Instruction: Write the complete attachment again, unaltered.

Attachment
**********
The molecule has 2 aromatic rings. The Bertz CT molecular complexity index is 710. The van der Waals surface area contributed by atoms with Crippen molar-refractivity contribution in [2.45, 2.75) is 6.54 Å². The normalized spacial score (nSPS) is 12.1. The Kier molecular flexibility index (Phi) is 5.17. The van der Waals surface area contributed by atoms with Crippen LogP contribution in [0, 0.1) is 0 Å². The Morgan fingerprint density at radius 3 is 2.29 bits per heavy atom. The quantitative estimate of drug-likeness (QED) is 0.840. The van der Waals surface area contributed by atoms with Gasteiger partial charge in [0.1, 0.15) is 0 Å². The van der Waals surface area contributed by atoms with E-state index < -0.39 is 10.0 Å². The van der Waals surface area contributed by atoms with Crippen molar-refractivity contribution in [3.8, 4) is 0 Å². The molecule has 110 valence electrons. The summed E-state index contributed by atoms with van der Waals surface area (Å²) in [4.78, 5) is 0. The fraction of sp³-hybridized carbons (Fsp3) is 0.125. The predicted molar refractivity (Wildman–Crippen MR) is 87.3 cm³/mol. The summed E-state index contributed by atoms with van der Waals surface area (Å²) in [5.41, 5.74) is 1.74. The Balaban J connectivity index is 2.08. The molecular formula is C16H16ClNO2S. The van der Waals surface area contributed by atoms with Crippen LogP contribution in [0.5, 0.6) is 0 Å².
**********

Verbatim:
The molecule has 2 aromatic rings. The Bertz CT molecular complexity index is 710. The van der Waals surface area contributed by atoms with Crippen molar-refractivity contribution in [2.45, 2.75) is 6.54 Å². The normalized spacial score (nSPS) is 12.1. The Kier molecular flexibility index (Phi) is 5.17. The van der Waals surface area contributed by atoms with Crippen LogP contribution in [0, 0.1) is 0 Å². The Morgan fingerprint density at radius 3 is 2.29 bits per heavy atom. The quantitative estimate of drug-likeness (QED) is 0.840. The van der Waals surface area contributed by atoms with Gasteiger partial charge in [0.1, 0.15) is 0 Å². The van der Waals surface area contributed by atoms with E-state index < -0.39 is 10.0 Å². The van der Waals surface area contributed by atoms with Crippen molar-refractivity contribution in [3.8, 4) is 0 Å². The molecule has 110 valence electrons. The summed E-state index contributed by atoms with van der Waals surface area (Å²) in [4.78, 5) is 0. The fraction of sp³-hybridized carbons (Fsp3) is 0.125. The predicted molar refractivity (Wildman–Crippen MR) is 87.3 cm³/mol. The summed E-state index contributed by atoms with van der Waals surface area (Å²) in [5.41, 5.74) is 1.74. The Balaban J connectivity index is 2.08. The molecular formula is C16H16ClNO2S. The van der Waals surface area contributed by atoms with Crippen LogP contribution in [0.5, 0.6) is 0 Å².